My understanding is that involuntary sins are something like: you go hunting and instead shoot your friend by mistake; you did not want that, but it is your fault. Unknown sins are things you are unaware that are sins, but that is your fault, your ignorance (this does not include just bad things you do, but also good things you do not do). So, all you have to do is inspect yourself thoroughly. 

« Last Edit: May 30, 2013, 02:52:00 AM by IoanC » Logged

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« Reply #4 on: May 30, 2013, 07:43:20 AM »

Dear Joanna,

If I came for Holy Confession and thought that I had no sins, then that thought would surely be the first thing I'd say.  I think as I take time to examine myself in light of the Lord's teaching, those unknown issues become known.  Of course I'd never figure out a thing on my own, but we have awesome help in prayer, the teachings of the Church, and our spiritual leaders. 


Love, elephant
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katherineofdixie
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« Reply #5 on: May 30, 2013, 10:03:40 AM »

Speaking for myself, the more I confess, the more I am aware of my sins: not just bad actions, but failures to act and failures of love, kindness and compassion. For example, I haven't killed anyone lately, but I sure haven't acted in a loving and kind way. As I have come to realize, sins aren't simply bad actions or thoughts, but most always spring from the real roots of pride, selfishness and self-centeredness.
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« Reply #6 on: May 30, 2013, 10:11:50 AM »

Based on my understanding, would it be expected for Orthodox Christians, unaware of specific sin, to make a devotional confession, confessing any sins he or she may be unaware of?  Or as in the Catholic Church, must there be "matter" for confession?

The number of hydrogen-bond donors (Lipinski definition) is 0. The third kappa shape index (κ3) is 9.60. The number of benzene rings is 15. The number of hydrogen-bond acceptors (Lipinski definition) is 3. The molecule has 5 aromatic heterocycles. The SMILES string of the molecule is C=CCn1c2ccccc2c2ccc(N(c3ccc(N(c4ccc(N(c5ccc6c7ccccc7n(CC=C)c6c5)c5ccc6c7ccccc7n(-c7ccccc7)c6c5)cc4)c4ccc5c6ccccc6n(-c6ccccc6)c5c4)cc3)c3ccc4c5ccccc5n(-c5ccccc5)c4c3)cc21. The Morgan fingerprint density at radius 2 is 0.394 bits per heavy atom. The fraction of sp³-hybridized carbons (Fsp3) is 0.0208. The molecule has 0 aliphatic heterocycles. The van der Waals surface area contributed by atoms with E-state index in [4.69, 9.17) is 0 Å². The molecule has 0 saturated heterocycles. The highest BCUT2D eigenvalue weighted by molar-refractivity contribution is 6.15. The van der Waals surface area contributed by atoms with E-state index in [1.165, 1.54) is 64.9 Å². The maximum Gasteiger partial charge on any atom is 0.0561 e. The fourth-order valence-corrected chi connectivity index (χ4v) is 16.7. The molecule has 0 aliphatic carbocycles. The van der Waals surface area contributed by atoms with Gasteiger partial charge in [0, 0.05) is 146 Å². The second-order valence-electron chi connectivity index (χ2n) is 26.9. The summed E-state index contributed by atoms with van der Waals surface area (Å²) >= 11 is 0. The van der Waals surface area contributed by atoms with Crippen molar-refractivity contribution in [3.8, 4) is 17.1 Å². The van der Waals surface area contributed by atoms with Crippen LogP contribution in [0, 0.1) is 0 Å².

As an orthodox inquirer, I have not been instructed in their confessional practices. However, I can share my observations in what I have come to learn. The parish I attend is the 'conservative' branch of orthodoxy. Confessions are required before you can receive the Eucharist, you are urged to receive at least weekly, therefore, you are urged to confess weekly. That is how it was when I was growing up Roman Catholic. Now for specifics, I have observed, since everyone who plans to commune has to confess and we have folks who cant make Saturday confessions after Vigil, there is a LONG line for confessions Sunday morning. The priest has asked a few times, if you could 'condense' your confessions to one word...meaning that your sin may fall under one of the categories of the seven deadly sins of lust, avarice (greed), gluttony, envy, anger, pride, sloth. So keeping these categories in mind, you should be able to bring to mind sins you may have overlooked.

I can see that I am guilty of all of these each and every week.
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« Reply #7 on: May 30, 2013, 10:30:52 AM »

would it be expected for Orthodox Christians, unaware of specific sin, to make a devotional confession, confessing any sins he or she may be unaware of? 

Does that mean if my sins are boring, repetitive and not very impressive should I confess rapes, pedophila, and mass-murderers? Do I understand this point correctly?
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Agabus
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« Reply #8 on: May 30, 2013, 10:45:22 AM »

Now for specifics, I have observed, since everyone who plans to commune has to confess and we have folks who cant make Saturday confessions after Vigil, there is a LONG line for confessions Sunday morning. The priest has asked a few times, if you could 'condense' your confessions to one word...meaning that your sin may fall under one of the categories of the seven deadly sins of lust, avarice (greed), gluttony, envy, anger, pride, sloth. So keeping these categories in mind, you should be able to bring to mind sins you may have overlooked.